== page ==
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California is bringing law and order to big data. It could change the internet in the U.S.

May 13, 2019 / Cyrus Farivar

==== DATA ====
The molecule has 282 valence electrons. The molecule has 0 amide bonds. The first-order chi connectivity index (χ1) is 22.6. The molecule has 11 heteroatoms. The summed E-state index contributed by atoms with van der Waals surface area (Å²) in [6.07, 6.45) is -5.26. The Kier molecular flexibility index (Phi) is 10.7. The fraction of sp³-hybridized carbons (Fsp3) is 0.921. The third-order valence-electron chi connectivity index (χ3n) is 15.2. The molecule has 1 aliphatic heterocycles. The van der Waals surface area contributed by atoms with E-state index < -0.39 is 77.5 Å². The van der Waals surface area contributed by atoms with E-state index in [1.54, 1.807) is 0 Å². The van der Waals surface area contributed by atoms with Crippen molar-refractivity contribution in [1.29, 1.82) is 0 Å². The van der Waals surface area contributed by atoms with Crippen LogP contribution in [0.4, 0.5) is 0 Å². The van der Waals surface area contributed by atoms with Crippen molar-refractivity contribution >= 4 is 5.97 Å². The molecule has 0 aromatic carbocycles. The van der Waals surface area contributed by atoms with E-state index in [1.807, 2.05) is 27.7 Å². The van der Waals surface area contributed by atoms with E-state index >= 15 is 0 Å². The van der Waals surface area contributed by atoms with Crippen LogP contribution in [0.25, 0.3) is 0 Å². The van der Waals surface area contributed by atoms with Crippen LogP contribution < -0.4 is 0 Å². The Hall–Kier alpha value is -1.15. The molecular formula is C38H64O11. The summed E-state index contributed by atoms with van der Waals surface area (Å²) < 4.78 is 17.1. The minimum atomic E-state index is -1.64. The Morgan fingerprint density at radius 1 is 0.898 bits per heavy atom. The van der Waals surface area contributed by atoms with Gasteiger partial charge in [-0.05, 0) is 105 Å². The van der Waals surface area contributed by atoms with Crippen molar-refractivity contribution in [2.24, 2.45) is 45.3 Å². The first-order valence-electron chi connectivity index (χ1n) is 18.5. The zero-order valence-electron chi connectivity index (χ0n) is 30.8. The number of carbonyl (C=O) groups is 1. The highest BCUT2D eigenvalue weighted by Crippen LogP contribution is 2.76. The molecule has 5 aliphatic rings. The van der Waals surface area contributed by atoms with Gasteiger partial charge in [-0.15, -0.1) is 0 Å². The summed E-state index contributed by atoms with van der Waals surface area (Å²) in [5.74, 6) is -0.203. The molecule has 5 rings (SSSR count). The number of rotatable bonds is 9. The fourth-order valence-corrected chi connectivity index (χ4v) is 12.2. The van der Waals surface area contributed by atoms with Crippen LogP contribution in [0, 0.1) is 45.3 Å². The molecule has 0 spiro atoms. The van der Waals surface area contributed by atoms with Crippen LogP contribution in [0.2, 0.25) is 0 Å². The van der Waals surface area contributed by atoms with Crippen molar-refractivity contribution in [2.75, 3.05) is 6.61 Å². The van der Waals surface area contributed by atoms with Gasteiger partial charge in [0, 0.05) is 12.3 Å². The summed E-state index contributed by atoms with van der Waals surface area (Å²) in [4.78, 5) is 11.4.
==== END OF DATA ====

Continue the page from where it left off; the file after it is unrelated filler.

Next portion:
SAN FRANCISCO California is embarking on a new era of privacy on the internet, and Xavier Becerra can’t stop thinking about the failed debut of Obamacare. Back in 2013, Becerra, then a Democratic congressman from Los Angeles, watched as technical problems with the website marred the rollout of President Barack Obama’s signature law, delaying sign-ups for health insurance and denting the public’s faith in the new offering. Now, as California’s attorney general, Becerra is worried that a similarly halting start awaits the California Consumer Privacy Act, a far-reaching law that would put some of the world's strictest rules on how tech companies  many of which call the state home  handle and collect user data. The rest of the country is watching closely. No other state has attempted such an ambitious privacy law, and since before the dawn of the internet, Congress hasn’t either. The law has numerous parts. It forces companies to reveal what data...